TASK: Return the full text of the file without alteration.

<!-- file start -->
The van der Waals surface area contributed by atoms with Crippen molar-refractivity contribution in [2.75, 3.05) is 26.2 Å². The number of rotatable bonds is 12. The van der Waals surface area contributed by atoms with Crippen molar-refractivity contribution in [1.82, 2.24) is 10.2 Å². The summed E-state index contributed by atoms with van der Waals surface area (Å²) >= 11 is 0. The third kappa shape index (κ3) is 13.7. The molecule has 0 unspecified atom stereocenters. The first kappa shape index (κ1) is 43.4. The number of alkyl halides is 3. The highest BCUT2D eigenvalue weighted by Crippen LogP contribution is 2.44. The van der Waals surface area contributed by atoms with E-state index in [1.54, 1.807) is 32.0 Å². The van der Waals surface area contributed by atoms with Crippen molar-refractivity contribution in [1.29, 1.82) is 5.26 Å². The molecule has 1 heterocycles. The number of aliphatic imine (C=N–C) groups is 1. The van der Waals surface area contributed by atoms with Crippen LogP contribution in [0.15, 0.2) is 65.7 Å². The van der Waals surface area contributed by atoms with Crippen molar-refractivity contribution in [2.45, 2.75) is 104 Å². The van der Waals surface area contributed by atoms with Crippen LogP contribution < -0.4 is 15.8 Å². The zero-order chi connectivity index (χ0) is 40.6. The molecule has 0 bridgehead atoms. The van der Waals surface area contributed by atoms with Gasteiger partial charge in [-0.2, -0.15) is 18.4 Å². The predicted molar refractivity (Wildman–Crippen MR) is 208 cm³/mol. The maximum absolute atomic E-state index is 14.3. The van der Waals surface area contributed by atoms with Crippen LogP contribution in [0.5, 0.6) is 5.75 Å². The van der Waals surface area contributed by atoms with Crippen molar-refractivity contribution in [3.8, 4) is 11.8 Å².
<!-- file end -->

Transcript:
The van der Waals surface area contributed by atoms with Crippen molar-refractivity contribution in [2.75, 3.05) is 26.2 Å². The number of rotatable bonds is 12. The van der Waals surface area contributed by atoms with Crippen molar-refractivity contribution in [1.82, 2.24) is 10.2 Å². The summed E-state index contributed by atoms with van der Waals surface area (Å²) >= 11 is 0. The third kappa shape index (κ3) is 13.7. The molecule has 0 unspecified atom stereocenters. The first kappa shape index (κ1) is 43.4. The number of alkyl halides is 3. The highest BCUT2D eigenvalue weighted by Crippen LogP contribution is 2.44. The van der Waals surface area contributed by atoms with E-state index in [1.54, 1.807) is 32.0 Å². The van der Waals surface area contributed by atoms with Crippen molar-refractivity contribution in [1.29, 1.82) is 5.26 Å². The molecule has 1 heterocycles. The number of aliphatic imine (C=N–C) groups is 1. The van der Waals surface area contributed by atoms with Crippen LogP contribution in [0.15, 0.2) is 65.7 Å². The van der Waals surface area contributed by atoms with Crippen molar-refractivity contribution in [2.45, 2.75) is 104 Å². The van der Waals surface area contributed by atoms with Crippen LogP contribution < -0.4 is 15.8 Å². The zero-order chi connectivity index (χ0) is 40.6. The molecule has 0 bridgehead atoms. The van der Waals surface area contributed by atoms with Gasteiger partial charge in [-0.2, -0.15) is 18.4 Å². The predicted molar refractivity (Wildman–Crippen MR) is 208 cm³/mol. The maximum absolute atomic E-state index is 14.3. The van der Waals surface area contributed by atoms with Crippen LogP contribution in [0.5, 0.6) is 5.75 Å². The van der Waals surface area contributed by atoms with Crippen molar-refractivity contribution in [3.8, 4) is 11.8 Å².